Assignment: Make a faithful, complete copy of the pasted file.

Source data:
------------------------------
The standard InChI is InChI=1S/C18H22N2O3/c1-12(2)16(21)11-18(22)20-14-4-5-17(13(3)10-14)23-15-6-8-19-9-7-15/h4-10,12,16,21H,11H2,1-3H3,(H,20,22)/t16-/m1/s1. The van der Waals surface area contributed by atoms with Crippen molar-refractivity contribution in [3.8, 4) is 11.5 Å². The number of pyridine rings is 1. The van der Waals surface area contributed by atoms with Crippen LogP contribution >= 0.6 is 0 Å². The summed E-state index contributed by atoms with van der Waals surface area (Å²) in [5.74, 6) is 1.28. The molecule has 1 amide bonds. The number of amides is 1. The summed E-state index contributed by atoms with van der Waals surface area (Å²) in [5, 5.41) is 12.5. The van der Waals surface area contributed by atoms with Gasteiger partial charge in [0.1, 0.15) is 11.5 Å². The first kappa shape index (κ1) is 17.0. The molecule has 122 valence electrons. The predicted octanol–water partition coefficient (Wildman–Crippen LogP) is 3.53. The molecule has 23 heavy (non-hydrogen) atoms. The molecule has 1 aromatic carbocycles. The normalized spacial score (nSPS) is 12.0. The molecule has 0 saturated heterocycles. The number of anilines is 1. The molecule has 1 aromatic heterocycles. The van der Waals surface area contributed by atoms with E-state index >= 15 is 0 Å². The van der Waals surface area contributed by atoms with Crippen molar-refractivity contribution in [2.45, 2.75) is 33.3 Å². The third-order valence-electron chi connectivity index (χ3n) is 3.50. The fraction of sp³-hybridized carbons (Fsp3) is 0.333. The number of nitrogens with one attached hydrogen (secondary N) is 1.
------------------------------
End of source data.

The standard InChI is InChI=1S/C18H22N2O3/c1-12(2)16(21)11-18(22)20-14-4-5-17(13(3)10-14)23-15-6-8-19-9-7-15/h4-10,12,16,21H,11H2,1-3H3,(H,20,22)/t16-/m1/s1. The van der Waals surface area contributed by atoms with Crippen molar-refractivity contribution in [3.8, 4) is 11.5 Å². The number of pyridine rings is 1. The van der Waals surface area contributed by atoms with Crippen LogP contribution >= 0.6 is 0 Å². The summed E-state index contributed by atoms with van der Waals surface area (Å²) in [5.74, 6) is 1.28. The molecule has 1 amide bonds. The number of amides is 1. The summed E-state index contributed by atoms with van der Waals surface area (Å²) in [5, 5.41) is 12.5. The van der Waals surface area contributed by atoms with Gasteiger partial charge in [0.1, 0.15) is 11.5 Å². The first kappa shape index (κ1) is 17.0. The molecule has 122 valence electrons. The predicted octanol–water partition coefficient (Wildman–Crippen LogP) is 3.53. The molecule has 23 heavy (non-hydrogen) atoms. The molecule has 1 aromatic carbocycles. The normalized spacial score (nSPS) is 12.0. The molecule has 0 saturated heterocycles. The number of anilines is 1. The molecule has 1 aromatic heterocycles. The van der Waals surface area contributed by atoms with E-state index >= 15 is 0 Å². The van der Waals surface area contributed by atoms with Crippen molar-refractivity contribution in [2.45, 2.75) is 33.3 Å². The third-order valence-electron chi connectivity index (χ3n) is 3.50. The fraction of sp³-hybridized carbons (Fsp3) is 0.333. The number of nitrogens with one attached hydrogen (secondary N) is 1.